5. An 80-Foot-High Tsunami Hits the U.S. East Coast
Imagine a series of tsunami waves racing across the Atlantic Ocean at more than 500 mph, headed directly for the United States. As the tsunami waves near shore, they reach a staggering height of more than 80 feet, inundating the Eastern Seaboard and washing inland several miles. Sound impossible? A couple of noted geologists, Britain’s Dr. Simon Day and Dr. Steven Ward of the University of California, created a media stir a few years ago by suggesting this very scenario. According to Day and Ward’s theory, a catastrophic eruption of the Cumbre Vieja volcano in the Canary Islands off the coast of Africa could send much of the volcano’s caldera plunging into the Atlantic, creating a tsunami that would devastate parts of several continents, including North America. Other geologists concede such a collapse would create a tsunami, but strongly disagree on whether the caldera would collapse in one giant block, the likelihood of such a collapse — it could be thousands of years from now — or whether the resulting tsunami could create such widespread devastation. Cumbre Vieja is an active volcano, most recently erupting in 1949 and 1971. Here’s a link to Day and Ward’s original report, with more of their predictions, including 300-foot-high waves smashing into the African coast.
4. Electromagnetic Pulse Bomb Knocks Out U.S. Electrical Grid
The threat of a terrorist group or rogue nation exploding a nuclear bomb over U.S. territory has many security analysts worried. A nuclear bomb or two, triggered at high altitude over the United States, could strike a critical blow to the country’s infrastructure. The electromagnetic pulse from such a bomb or bombs would fry electronic circuits. Modern cars would stop running and thousands of planes would fall from the sky. The biggest blow, however, would be the collapse of the country’s electrical grid. No power means major problems with water and sewer systems, communications, financial institutions, the supply and distribution of food and medicine and other mainstays of modern life.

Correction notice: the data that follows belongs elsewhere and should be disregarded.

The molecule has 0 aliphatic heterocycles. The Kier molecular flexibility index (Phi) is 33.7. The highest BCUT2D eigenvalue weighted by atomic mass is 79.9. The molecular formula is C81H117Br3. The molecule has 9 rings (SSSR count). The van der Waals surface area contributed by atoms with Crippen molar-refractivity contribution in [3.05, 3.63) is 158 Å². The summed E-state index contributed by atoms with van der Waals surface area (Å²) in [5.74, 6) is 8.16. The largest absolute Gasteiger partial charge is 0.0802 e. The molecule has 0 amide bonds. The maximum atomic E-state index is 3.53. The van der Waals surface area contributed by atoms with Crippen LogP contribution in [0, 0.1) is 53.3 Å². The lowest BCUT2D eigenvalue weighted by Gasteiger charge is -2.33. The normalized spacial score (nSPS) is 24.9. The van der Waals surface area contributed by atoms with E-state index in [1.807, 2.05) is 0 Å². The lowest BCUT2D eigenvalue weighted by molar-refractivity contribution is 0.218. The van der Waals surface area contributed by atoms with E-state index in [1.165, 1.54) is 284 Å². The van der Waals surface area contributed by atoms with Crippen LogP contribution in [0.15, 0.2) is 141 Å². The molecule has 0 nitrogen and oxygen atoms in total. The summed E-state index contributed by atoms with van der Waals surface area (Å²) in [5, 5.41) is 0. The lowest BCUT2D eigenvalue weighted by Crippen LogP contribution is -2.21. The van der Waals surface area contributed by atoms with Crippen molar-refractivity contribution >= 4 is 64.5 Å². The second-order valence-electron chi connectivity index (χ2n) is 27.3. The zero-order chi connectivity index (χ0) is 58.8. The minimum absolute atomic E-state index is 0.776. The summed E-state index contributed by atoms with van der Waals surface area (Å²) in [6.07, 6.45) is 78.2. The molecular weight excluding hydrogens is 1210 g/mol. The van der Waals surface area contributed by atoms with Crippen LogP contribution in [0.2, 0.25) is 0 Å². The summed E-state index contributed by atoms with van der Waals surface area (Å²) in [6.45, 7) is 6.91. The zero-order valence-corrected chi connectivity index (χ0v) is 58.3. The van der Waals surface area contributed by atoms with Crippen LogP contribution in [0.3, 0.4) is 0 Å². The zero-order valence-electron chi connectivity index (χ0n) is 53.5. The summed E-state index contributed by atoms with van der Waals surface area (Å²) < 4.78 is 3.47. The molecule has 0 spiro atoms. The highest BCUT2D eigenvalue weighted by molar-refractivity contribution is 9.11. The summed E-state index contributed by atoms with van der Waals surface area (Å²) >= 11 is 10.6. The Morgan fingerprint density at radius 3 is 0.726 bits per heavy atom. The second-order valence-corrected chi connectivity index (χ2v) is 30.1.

The United States established the EMP Commission in 2001 to study the impact of such a threat and how the country could shield its infrastructure. Among other findings, the commission determined that such an attack could leave “significant parts” of the electrical infrastructure without power for months to a year or more. The commission’s chilling conclusion: “Should significant parts of the electrical power infrastructure be lost for any substantial period of time, the Commission believes that the consequences are likely to be catastrophic, and many people may ultimately die for lack of the basic elements necessary to sustain life in dense urban and suburban communities.” Dr. Peter Pry, president of EMPACT America, estimates the U.S. could lose two-thirds of its population to disease, starvation and societal breakdown in such a scenario. Here’s a link to the EMP Commission’s findings.
3. Earthquake Rocks South-Central U.S., Killing Tens of Thousands